Brian Coon, MA, LCAS, CCS, MAC is Pavillon's Director of Clinical Programs. His duties include direction of the evaluation and treatment of the medical, legal, and other professionals served at Pavillon, development of organization-wide clinical programing, clinical staff education, internal and external training, outcome evaluation, research and publication. Brian leads pre-admission clinical coordination and approval for admissions to Pavillon's residential programs. Furthermore, Brian is responsible for development and integration of the use of technology within Pavillon's clinical services. He received both his undergraduate degree in psychology and his master's degree in community-clinical psychology from Bradley University in Peoria, Illinois. He began his full-time clinical work during his graduate internship in 1988. Since that time he has worked in addressing co-occurring substance use and mental health disorders in roles ranging from clinician to clinical supervisor and manager of multiple treatment programs. He is a Licensed Clinical Addictions Specialist, Certified Clinical Supervisor, and nationally credentialed as a Master Addiction Counselor. His clinical background is in cognitive-behavioral psychology and evidence-based treatment of co-occurring disorders in various residential and outpatient modalities and levels of care.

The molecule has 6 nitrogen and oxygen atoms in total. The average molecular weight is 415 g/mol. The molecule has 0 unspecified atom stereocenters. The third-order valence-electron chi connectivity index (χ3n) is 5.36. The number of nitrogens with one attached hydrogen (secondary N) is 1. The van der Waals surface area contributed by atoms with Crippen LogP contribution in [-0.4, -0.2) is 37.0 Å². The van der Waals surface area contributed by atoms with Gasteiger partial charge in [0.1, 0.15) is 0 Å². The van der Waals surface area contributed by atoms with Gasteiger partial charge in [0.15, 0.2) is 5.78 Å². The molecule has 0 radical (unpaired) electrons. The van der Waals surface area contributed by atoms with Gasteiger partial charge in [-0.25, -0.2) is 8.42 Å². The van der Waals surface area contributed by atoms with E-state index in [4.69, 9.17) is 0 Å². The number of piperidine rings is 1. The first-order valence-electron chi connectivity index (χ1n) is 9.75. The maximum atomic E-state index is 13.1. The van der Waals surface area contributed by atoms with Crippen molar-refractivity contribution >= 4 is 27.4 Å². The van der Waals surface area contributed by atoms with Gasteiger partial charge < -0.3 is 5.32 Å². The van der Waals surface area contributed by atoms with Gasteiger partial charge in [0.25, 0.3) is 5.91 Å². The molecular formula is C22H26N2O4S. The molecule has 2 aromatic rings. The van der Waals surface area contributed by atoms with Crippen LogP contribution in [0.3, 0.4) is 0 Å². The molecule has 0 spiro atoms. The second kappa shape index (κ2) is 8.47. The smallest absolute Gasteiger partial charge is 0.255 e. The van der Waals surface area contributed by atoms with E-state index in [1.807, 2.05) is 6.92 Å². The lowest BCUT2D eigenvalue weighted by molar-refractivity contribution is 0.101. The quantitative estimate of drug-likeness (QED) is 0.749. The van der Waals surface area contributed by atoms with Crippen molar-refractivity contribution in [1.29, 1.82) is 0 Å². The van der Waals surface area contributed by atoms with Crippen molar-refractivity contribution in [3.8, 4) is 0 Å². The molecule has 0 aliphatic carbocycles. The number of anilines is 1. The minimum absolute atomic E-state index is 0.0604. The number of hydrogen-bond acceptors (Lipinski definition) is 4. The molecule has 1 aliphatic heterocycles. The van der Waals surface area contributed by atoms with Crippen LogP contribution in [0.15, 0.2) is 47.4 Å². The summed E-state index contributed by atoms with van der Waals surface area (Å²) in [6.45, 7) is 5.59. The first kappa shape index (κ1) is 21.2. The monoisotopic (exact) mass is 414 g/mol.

Jonathan C. Lee
Jonathan C. Lee, MD, is currently the President-Elect for the Virginia Society of Addiction Medicine (VASAM). He has served as the Secretary/Treasurer for VASAM from 2014 through 2016. He has Co-Chaired the CME program for VASAM meetings in 2015 and 2016. He organized an educational meeting for VASAM members in 2014 to revive chapter activities. He represented VASAM at the ASAM Annual Meeting in 2016 and received our 20th Anniversary plaque. He has collaborated with addiction medicine providers to work with the Virginia Department of Health and the Governor's Task Force and SAMHSA to address the opioid epidemic. Dr. Lee is currently enrolled in an MBA program at the College of William & Mary. He plans to utilize his organizational and management skills to lead VASAM in advocating for access to affordable and effective treatment for patients with addiction.
Since 2010, Dr. Lee has served as Associate Medical Director at the Farley Center in Williamsburg Place to provide addiction treatment for the general adult population and professionals. In 2015, Dr. Lee worked with the various department heads at the Farley Center to transition to a tobacco free program. Dr. Lee is board certified in addiction medicine, internal medicine, and general psychiatry. He completed training in combined internal medicine & psychiatry at Duke University Medical Center. He graduated from the University of Virginia School of Medicine. He completed his bachelors of science with a minor in music at the Massachusetts Institute of Technology.